Off The Beaten Path In A Serbian Kafana

belgrade-serbia

Denizens of the the literati, the cognoscenti, the blogerati, and yes even the intelligentsia (here’s looking at you!) may be pleased to learn that there are still places on this green Earth not extensively Yelped, TripAdvisored, and Zagated to death. Foursquared and YouTubed, yes, and I’ll get to that in a minute. That’s not to disparage our modern means of sharing information. I’d be a hypocrite to do so; here I am typing away on a WordPress travel blog – who am I to pretend I’m not a cause of, and beneficiary of, such sharing? Nevertheless, it pleases your writer to know he was in a place of little documentation, and he’s going to document it.

Serbia itself is not exactly destination number one, certainly not for Euro-bound travelers or even those headed for Eastern Europe. Memories of war-torn Yugoslavia are still fresh in the minds of those foreigners old enough to remember. Indeed, the shells of NATO-bombed buildings still stand, as open-air museums of the region’s recent, violent past. Of course, modern Belgrade is a peaceful place, and while it may lack the obvious charm of a Budapest or a Prague, one can still find charm if one looks. I looked in the obvious places: The Bohemian Quarter with its cobblestone streets and tourist-adjusted prices, restaurant hostesses beckoning you inside; the cafe of the Hotel Muscovy with its decadent (but affordable) coffees and pastries and polite waitstaff; and of course a large Orthodox cathedral that was unfortunately under renovation inside. All on the Belgrade checklist, but all fairly run-of-the-mill. Returning to the guest house that afternoon, I felt a little defeated, by my attempts to sight-see as well as the dreary 50 degree weather (it was June!).

Two Danish graduate students happened to be in the same hotel, and as they were conducting an anthropological study on something called the kafana, they invited me to one that evening along with another guest, an Englishman. What was a kafana, I asked? (On this trip I did not bring large guidebooks, since I was visiting six countries. It left me feeling culturally ignorant. All I gotta say is, those Lonely Planet guides with their insets and essays really cover the bases and make for great time killers on long rides. Big, big mistake not bringing any, even on my phone. Lesson learned.)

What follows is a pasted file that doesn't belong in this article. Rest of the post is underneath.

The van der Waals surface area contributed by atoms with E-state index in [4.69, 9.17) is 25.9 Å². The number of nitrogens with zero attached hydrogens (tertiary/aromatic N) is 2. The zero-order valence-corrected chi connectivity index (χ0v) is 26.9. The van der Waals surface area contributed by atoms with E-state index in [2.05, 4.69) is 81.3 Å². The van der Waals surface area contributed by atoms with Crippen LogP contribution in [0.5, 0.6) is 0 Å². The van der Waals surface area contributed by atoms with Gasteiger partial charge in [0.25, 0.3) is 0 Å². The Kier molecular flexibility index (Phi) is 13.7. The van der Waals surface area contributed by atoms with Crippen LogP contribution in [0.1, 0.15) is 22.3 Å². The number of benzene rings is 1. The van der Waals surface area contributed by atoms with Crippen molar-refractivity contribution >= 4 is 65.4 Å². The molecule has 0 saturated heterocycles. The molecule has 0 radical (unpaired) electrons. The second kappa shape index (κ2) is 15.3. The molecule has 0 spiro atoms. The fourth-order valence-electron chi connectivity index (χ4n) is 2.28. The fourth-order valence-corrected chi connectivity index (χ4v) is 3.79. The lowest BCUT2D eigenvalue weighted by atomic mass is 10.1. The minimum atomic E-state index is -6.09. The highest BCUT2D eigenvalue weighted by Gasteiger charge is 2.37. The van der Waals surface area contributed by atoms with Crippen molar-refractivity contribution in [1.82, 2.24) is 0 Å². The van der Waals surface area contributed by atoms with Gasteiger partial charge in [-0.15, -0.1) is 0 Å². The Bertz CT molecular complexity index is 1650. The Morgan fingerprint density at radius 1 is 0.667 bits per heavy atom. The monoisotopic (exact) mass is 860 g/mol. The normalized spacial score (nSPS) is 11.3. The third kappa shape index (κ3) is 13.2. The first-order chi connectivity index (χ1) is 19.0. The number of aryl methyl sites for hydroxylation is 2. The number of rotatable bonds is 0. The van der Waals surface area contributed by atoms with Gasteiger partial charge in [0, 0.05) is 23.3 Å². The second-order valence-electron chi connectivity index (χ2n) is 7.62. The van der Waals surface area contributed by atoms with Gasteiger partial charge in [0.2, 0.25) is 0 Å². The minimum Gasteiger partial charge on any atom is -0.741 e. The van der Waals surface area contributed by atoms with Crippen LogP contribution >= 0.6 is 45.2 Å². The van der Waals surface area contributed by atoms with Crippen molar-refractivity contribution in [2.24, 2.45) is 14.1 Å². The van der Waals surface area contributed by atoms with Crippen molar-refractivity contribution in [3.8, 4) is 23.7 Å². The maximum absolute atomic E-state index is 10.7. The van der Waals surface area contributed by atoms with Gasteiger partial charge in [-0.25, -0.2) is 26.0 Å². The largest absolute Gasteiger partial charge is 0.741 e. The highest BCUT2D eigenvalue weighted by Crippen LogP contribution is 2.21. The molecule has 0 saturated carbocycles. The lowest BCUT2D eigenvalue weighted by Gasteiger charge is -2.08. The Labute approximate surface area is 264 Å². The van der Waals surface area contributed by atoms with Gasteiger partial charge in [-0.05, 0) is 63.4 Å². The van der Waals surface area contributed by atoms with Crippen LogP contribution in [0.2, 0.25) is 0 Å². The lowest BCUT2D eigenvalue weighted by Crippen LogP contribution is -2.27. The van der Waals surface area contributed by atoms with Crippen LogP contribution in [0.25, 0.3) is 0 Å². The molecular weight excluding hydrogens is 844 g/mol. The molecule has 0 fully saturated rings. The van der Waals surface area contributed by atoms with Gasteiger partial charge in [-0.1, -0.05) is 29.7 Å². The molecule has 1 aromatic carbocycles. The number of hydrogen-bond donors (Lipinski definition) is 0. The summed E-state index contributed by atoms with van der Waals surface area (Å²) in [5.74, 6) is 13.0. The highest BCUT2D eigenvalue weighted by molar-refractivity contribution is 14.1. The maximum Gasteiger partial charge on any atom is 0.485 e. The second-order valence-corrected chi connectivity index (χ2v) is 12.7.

The two Danes explained that a kafana was the Ottoman Empire’s idea of the neighborhood meetinghouse or bistro, serving ales and coffees, and often having live local music. In Serbia unlike elsewhere they also served food. Trying to conjure up an image, I pictured the nifty “supper clubs” of my Midwestern homeland, where people spent the evenings eating, drinking, and dancing all at one boisterous banquet hall. There, those clubs fell into a certain level of contempt as something quaint and passe. But like all things shunned they have made a comeback, as all kitsch must. “Supper Clubs” are sprouting up not only in urbane Midwestern university areas, but as weird cultural exports to New York City. And so it was, and is, with kafane. For many years these dives were considered something akin to the bar in Star Wars, a gathering place for society’s dregs – gamblers, whores, smugglers, drunks, and shady politicians. I don’t know whether the kafana has made a full recovery to the point that it’s frequented by Serbian scenesters, but the one we went to felt nothing like an intergalactic cantina. More like a simple, local family eatery.

In fact, with its checkered tablecloths and tight seating, at first blush our kafana, Ribolovacka Prica, felt more like one of those rustic Italian restaurants found in the U.S. There was no music that night, but loud, cheerful conversations filled the room, as did copious amounts of cigarette smoke (Serbia not yet having gotten around to criminalizing this lifestyle choice). Our meal consisted of a couple of large fish to be shared, along with potatoes and a few bottles of white wine. All told we paid between $12 and $15 U.S. dollars each.

You won’t find much about Ribovlovacka Prica online, but there are some photos on Foursquare here, as well as this interesting video on You Tube featuring live singing. (The woman who posted it cheerfully remarks that it is the only “fish tavern” where you can find tripe and gelatin served.)

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One Response to Off The Beaten Path In A Serbian Kafana

  1. These aren’t the Droids your looking for move along.

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